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Johnson & Johnson (JNJ) Mulls Sale of Diagnostic Unit


1/22/2013 10:08:52 AM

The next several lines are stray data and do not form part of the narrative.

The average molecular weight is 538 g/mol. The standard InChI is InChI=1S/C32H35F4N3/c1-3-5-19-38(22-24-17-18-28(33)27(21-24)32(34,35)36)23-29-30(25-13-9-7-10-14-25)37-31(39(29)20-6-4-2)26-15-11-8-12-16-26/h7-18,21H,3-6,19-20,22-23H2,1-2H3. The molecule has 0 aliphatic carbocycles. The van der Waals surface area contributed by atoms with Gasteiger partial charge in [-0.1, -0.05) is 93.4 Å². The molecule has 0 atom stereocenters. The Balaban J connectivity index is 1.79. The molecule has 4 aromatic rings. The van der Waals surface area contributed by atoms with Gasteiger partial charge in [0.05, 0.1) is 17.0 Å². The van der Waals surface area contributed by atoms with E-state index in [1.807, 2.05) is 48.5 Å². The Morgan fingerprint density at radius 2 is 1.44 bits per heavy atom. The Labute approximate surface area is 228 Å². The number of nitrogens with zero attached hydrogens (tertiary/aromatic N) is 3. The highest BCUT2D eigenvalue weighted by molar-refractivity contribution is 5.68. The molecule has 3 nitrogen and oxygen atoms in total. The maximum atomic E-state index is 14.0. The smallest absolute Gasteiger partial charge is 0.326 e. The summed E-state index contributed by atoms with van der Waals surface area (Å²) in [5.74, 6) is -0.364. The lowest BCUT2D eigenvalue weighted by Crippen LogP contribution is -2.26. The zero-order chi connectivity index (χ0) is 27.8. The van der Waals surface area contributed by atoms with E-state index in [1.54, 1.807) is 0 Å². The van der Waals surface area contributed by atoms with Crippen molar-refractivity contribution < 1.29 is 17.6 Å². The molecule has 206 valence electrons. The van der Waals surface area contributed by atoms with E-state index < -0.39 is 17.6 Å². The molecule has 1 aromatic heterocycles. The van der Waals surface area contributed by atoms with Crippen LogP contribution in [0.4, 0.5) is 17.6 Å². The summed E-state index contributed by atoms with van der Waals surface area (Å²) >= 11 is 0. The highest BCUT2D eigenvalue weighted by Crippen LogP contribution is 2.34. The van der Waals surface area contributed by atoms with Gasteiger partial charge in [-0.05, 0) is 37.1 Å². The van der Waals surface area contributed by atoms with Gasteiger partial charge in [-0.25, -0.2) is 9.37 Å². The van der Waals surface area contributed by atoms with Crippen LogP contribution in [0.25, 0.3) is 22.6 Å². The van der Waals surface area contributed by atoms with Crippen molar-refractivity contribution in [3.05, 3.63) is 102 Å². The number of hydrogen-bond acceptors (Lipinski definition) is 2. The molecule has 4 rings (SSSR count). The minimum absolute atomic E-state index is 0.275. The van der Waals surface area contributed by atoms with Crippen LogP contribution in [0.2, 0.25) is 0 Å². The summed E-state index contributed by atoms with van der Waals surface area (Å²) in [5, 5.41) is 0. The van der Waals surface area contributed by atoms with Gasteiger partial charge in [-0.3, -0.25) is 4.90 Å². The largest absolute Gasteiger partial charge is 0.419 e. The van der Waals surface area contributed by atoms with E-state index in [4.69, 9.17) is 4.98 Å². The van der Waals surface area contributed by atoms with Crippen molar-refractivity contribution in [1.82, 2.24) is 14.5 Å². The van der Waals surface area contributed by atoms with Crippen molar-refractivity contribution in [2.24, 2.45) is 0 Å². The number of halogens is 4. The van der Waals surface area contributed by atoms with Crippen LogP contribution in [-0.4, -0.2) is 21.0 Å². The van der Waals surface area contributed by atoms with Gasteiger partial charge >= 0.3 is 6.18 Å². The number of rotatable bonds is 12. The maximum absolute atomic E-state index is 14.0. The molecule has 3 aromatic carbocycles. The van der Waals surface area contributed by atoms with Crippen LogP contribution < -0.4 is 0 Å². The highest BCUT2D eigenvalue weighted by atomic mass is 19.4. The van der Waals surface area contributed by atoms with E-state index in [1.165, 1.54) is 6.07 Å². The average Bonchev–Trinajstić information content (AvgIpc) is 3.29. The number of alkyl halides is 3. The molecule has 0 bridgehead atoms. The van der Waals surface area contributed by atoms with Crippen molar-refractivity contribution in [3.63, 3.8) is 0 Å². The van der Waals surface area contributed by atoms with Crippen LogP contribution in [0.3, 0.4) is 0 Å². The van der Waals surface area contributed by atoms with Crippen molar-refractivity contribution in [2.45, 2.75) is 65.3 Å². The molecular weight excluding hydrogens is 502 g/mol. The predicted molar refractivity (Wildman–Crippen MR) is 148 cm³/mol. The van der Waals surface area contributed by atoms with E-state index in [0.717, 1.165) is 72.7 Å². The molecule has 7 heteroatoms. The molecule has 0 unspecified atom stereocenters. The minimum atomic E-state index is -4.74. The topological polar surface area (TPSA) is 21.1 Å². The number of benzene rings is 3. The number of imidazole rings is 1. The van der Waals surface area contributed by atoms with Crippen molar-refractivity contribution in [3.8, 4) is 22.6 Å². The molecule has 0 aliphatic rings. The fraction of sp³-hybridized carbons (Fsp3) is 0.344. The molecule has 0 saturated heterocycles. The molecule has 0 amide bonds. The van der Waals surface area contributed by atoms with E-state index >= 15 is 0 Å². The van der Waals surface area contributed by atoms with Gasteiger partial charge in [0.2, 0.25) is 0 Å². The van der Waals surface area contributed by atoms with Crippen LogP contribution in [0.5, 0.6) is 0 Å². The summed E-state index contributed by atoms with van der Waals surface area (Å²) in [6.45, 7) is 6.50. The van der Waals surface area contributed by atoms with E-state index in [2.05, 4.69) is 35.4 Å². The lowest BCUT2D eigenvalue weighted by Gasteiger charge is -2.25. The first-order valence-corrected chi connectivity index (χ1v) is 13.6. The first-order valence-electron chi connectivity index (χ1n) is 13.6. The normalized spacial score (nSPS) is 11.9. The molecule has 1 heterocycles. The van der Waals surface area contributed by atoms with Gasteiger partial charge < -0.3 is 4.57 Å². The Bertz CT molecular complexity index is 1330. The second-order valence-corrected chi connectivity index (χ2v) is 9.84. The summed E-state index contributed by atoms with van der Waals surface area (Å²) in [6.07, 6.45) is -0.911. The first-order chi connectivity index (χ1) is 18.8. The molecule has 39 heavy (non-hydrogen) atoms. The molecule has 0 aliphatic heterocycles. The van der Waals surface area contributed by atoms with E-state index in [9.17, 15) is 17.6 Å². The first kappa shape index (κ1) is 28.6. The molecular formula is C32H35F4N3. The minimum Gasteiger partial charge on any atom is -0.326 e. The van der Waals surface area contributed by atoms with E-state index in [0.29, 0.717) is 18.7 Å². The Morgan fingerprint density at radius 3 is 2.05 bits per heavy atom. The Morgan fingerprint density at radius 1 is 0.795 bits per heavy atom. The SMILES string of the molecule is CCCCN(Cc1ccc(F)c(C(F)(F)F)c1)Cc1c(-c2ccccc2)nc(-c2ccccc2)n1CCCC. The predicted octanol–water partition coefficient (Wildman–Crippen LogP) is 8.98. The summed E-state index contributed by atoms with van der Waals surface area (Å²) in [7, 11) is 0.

Johnson & Johnson reported better-than-expected fourth-quarter earnings on Tuesday, due in part to a favorable tax rate, and said it is considering selling a $2 billion-a-year diagnostics business. The diversified healthcare company said it may sell its Ortho Clinical Diagnostics business, which makes everything from tests to determine blood type to laboratory equipment, or turn it into a stand-alone company. The strategy comes as drugmakers are shedding businesses and cutting costs due to overseas price controls and pressure on payments from insurers and the government. Pfizer Inc., for instance, is spinning off its animal health products business, and Abbott Laboratories has split off its drugs unit. Debbie Wang, an analyst with Morningstar, said the J&J diagnostics unit "is a slower grower, and if you're not one of the leaders, it's very difficult to compete in that area." J&J said it earned $1.19 per share, excluding one-time items, in the fourth quarter, beating analysts' average estimate of $1.17. A favorable tax rate and cost controls boosted results, according to Piper Jaffray analyst Matt Miksic. He also cited very strong growth in sales of J&J's traditional artificial hips and of artificial knees, whose combined U.S. sales rose 7 percent despite disruptions from Superstorm Sandy in the quarter. Including a charge of $800 million, related mostly to recalls of defective "metal-on-metal" hip replacement devices made by its DePuy Orthopedics unit, J&J earned $2.6 billion, or 91 cents per share. That compared with $218 million, or 8 cents per share, a year earlier, when the company took charges of more than $3 billion, including $800 million for medical costs related to the same recalls. All-metal hip implants were developed to be more durable than traditional implants but have failed at a high rate. In some cases, they have shed metal fragments that have disabled patients. Traditional implants combine a ceramic or metal ball with a plastic socket. As many as 500,000 Americans are estimated to have received metal-on-metal hip replacements in the last five years, with J&J the largest manufacturer of such products.

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